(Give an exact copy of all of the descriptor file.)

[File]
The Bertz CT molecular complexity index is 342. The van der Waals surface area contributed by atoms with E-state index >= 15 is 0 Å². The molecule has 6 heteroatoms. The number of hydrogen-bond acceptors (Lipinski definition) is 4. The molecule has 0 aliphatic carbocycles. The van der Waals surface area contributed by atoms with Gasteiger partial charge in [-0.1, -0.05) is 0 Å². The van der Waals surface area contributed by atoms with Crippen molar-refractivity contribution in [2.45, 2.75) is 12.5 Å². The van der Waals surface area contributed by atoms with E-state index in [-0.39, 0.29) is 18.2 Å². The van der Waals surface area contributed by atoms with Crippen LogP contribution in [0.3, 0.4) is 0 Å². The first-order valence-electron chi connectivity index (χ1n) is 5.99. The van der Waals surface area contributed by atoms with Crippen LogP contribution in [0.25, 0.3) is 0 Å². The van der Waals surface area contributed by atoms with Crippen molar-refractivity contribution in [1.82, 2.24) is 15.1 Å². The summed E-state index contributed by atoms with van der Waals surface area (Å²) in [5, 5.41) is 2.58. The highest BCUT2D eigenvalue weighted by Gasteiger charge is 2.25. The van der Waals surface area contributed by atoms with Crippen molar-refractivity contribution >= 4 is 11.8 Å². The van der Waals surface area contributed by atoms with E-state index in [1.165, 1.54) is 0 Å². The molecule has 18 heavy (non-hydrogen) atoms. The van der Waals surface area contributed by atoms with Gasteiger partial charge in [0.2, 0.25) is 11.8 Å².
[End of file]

The Bertz CT molecular complexity index is 342. The van der Waals surface area contributed by atoms with E-state index >= 15 is 0 Å². The molecule has 6 heteroatoms. The number of hydrogen-bond acceptors (Lipinski definition) is 4. The molecule has 0 aliphatic carbocycles. The van der Waals surface area contributed by atoms with Gasteiger partial charge in [-0.1, -0.05) is 0 Å². The van der Waals surface area contributed by atoms with Crippen molar-refractivity contribution in [2.45, 2.75) is 12.5 Å². The van der Waals surface area contributed by atoms with E-state index in [-0.39, 0.29) is 18.2 Å². The van der Waals surface area contributed by atoms with Crippen LogP contribution in [0.3, 0.4) is 0 Å². The first-order valence-electron chi connectivity index (χ1n) is 5.99. The van der Waals surface area contributed by atoms with Crippen LogP contribution in [0.25, 0.3) is 0 Å². The van der Waals surface area contributed by atoms with Crippen molar-refractivity contribution in [1.82, 2.24) is 15.1 Å². The summed E-state index contributed by atoms with van der Waals surface area (Å²) in [5, 5.41) is 2.58. The highest BCUT2D eigenvalue weighted by Gasteiger charge is 2.25. The van der Waals surface area contributed by atoms with Crippen molar-refractivity contribution >= 4 is 11.8 Å². The van der Waals surface area contributed by atoms with E-state index in [1.165, 1.54) is 0 Å². The molecule has 18 heavy (non-hydrogen) atoms. The van der Waals surface area contributed by atoms with Gasteiger partial charge in [0.2, 0.25) is 11.8 Å².